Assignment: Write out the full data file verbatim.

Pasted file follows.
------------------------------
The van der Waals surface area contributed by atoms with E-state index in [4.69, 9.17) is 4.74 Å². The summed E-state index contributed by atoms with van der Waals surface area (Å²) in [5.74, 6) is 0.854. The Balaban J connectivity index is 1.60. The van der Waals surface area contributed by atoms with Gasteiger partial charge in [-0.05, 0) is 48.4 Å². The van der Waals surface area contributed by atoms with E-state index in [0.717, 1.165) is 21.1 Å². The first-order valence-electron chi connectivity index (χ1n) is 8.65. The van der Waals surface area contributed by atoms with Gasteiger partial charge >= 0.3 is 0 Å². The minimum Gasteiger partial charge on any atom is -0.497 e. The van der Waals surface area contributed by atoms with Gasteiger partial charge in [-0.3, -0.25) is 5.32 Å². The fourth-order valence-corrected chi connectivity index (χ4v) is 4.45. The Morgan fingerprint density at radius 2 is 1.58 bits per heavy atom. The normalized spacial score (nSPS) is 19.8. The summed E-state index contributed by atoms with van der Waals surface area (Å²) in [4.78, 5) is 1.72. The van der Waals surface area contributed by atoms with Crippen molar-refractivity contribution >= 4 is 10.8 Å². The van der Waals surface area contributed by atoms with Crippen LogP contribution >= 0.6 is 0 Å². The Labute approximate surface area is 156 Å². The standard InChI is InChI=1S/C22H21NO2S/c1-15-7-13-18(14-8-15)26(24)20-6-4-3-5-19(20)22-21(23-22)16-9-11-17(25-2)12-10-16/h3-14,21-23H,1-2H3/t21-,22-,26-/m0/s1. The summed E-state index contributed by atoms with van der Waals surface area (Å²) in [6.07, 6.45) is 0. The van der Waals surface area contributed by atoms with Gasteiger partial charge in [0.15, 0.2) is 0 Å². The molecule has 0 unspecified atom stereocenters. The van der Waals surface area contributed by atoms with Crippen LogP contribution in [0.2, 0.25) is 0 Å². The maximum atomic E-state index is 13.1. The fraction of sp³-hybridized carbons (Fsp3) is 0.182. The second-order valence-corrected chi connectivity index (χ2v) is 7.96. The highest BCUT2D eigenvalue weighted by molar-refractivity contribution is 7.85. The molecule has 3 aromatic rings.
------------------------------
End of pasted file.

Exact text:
The van der Waals surface area contributed by atoms with E-state index in [4.69, 9.17) is 4.74 Å². The summed E-state index contributed by atoms with van der Waals surface area (Å²) in [5.74, 6) is 0.854. The Balaban J connectivity index is 1.60. The van der Waals surface area contributed by atoms with Gasteiger partial charge in [-0.05, 0) is 48.4 Å². The van der Waals surface area contributed by atoms with E-state index in [0.717, 1.165) is 21.1 Å². The first-order valence-electron chi connectivity index (χ1n) is 8.65. The van der Waals surface area contributed by atoms with Gasteiger partial charge >= 0.3 is 0 Å². The minimum Gasteiger partial charge on any atom is -0.497 e. The van der Waals surface area contributed by atoms with Gasteiger partial charge in [-0.3, -0.25) is 5.32 Å². The fourth-order valence-corrected chi connectivity index (χ4v) is 4.45. The Morgan fingerprint density at radius 2 is 1.58 bits per heavy atom. The normalized spacial score (nSPS) is 19.8. The summed E-state index contributed by atoms with van der Waals surface area (Å²) in [4.78, 5) is 1.72. The van der Waals surface area contributed by atoms with Crippen molar-refractivity contribution >= 4 is 10.8 Å². The van der Waals surface area contributed by atoms with Crippen LogP contribution >= 0.6 is 0 Å². The Labute approximate surface area is 156 Å². The standard InChI is InChI=1S/C22H21NO2S/c1-15-7-13-18(14-8-15)26(24)20-6-4-3-5-19(20)22-21(23-22)16-9-11-17(25-2)12-10-16/h3-14,21-23H,1-2H3/t21-,22-,26-/m0/s1. The summed E-state index contributed by atoms with van der Waals surface area (Å²) in [6.07, 6.45) is 0. The van der Waals surface area contributed by atoms with Gasteiger partial charge in [0.15, 0.2) is 0 Å². The molecule has 0 unspecified atom stereocenters. The van der Waals surface area contributed by atoms with Crippen LogP contribution in [0.2, 0.25) is 0 Å². The maximum atomic E-state index is 13.1. The fraction of sp³-hybridized carbons (Fsp3) is 0.182. The second-order valence-corrected chi connectivity index (χ2v) is 7.96. The highest BCUT2D eigenvalue weighted by molar-refractivity contribution is 7.85. The molecule has 3 aromatic rings.